Boaz Weinstein’s campaign to seize BlackRock funds falls short

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Activist hedge fund manager Boaz Weinstein has suffered multiple setbacks in his effort to take charge of a series of BlackRock closed-end funds, as shareholders rejected his director nominees and voted to retain the funds’ manager.

Weinstein’s Saba Capital put forward candidates this spring to join the boards of 10 closed-end funds managed by BlackRock, with a combined market value of about $10bn, arguing they had underperformed competitors and managers failed to close the gap between the funds’ prices and the value of its underlying assets. Saba also sought to terminate BlackRock’s management contract at six of them.

But BlackRock on Friday announced that shareholders at eight of the funds had retained the BlackRock directors and five termination attempts had failed. Two funds have delayed their voting deadline to July 16 to try to reach a quorum.

Weinstein has led an aggressive campaign against BlackRock’s management as part of a broader assault on the $250bn closed-end fund industry. Closed-end funds issue a fixed number of publicly traded shares and use investor capital to buy assets.

Unlike traditional mutual funds, they do not allow investors to redeem at the funds’ net asset values. That means discrepancies can open up between the share price and the value of the underlying assets. New York-based Saba has $5.8bn invested in 200 closed-end funds and often pushes managers to shrink valuation gaps by buying back shares or converting funds to an open-end structure that allows redemptions.

Saba and Weinstein did not immediately respond to requests for comment.

Promoters of closed-end funds argue the structure allows them to make investments with a longer term perspective and put money into illiquid assets, without having to worry that rapid redemptions could force a fire sale. They contend the funds are vulnerable to activists who seek quick profits at the expense of long-term gains.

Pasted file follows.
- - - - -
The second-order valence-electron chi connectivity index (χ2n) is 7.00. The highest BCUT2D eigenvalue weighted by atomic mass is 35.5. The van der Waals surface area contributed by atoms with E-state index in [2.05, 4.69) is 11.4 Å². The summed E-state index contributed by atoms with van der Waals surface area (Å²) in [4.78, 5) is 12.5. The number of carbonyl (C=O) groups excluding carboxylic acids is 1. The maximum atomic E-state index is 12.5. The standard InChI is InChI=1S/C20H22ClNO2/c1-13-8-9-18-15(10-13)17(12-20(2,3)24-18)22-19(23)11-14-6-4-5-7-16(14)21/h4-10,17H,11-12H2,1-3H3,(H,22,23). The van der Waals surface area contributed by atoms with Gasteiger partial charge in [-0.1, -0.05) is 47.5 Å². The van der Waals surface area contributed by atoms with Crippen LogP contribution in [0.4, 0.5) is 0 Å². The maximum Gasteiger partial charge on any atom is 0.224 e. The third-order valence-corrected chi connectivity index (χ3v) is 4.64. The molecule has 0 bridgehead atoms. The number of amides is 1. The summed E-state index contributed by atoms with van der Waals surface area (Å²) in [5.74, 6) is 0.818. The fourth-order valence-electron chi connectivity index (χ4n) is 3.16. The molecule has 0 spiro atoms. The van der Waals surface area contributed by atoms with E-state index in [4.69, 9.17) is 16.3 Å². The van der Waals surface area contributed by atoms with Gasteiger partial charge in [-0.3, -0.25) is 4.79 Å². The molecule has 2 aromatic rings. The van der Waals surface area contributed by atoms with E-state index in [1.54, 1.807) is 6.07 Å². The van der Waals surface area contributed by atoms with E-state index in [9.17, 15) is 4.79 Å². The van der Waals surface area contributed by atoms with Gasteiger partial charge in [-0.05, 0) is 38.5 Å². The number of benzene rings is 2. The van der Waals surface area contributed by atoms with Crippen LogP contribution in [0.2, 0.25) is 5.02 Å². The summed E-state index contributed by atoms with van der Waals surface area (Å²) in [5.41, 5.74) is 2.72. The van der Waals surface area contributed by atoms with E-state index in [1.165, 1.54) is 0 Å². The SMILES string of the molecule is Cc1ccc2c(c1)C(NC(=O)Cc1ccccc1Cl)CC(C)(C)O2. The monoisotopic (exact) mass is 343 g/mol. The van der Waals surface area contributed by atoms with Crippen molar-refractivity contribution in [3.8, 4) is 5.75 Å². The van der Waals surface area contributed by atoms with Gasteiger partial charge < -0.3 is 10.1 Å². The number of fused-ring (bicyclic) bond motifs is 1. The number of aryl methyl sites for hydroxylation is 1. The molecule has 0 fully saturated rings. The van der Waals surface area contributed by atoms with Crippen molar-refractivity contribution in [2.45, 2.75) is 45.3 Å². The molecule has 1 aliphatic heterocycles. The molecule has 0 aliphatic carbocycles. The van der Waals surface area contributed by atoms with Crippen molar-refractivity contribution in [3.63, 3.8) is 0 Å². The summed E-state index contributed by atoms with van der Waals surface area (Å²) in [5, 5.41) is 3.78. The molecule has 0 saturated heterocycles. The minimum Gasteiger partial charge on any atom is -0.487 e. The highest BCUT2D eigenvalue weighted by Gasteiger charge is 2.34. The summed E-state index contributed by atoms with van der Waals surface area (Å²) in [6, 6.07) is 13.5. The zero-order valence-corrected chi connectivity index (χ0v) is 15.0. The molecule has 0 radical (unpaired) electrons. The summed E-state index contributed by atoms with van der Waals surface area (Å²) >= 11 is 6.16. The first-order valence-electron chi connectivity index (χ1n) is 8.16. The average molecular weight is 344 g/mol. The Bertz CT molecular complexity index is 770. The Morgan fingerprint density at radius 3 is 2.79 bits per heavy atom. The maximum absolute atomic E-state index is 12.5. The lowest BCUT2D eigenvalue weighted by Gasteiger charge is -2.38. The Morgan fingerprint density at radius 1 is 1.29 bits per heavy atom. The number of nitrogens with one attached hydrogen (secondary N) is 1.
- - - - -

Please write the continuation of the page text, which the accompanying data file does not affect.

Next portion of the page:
Glenn Hubbard, chair of the BlackRock funds’ board, said: “For the second year in a row, Saba has failed to convince shareholders that Saba will deliver more value than the funds’ current stewardship and management teams.”

“These proxy campaigns have illustrated just how vulnerable closed-end funds are to a single, vocal, deep-pocketed activist, whose point of view on the funds’ strategies and governance does not align with other shareholders and their investment objectives,” he added.

BlackRock said that at all of the funds, fewer than 11 per cent of the shares outstanding voted with Saba for its nominees or for termination of the management contract.

Saba had claimed in investor presentations that BlackRock managers had “proven incapable of delivering long-term outperformance” and it pointed to its record of working with boards at other funds to reduce valuation gaps or convert to open-ended funds.

BlackRock countered by pointing to Saba’s record at two closed-end funds that it had taken over from Voya and Franklin Templeton. According to BlackRock’s presentation, management fees at each fund rose, and the funds continued to trade at a bigger discount than their peers, as measured by Morningstar.

In the battle, BlackRock benefited from fund bylaws that require new nominees to fund boards to gain approval from the majority of all shareholders, not just those who vote. Saba has challenged these in court. Proxy adviser Institutional Shareholder Services recommended shareholders reject the termination requests but support some of Saba’s nominees.

Weinstein has also bought up stakes in UK investment trusts, a type of investing vehicle which is structured as a public company, with similar features to US closed-end funds.

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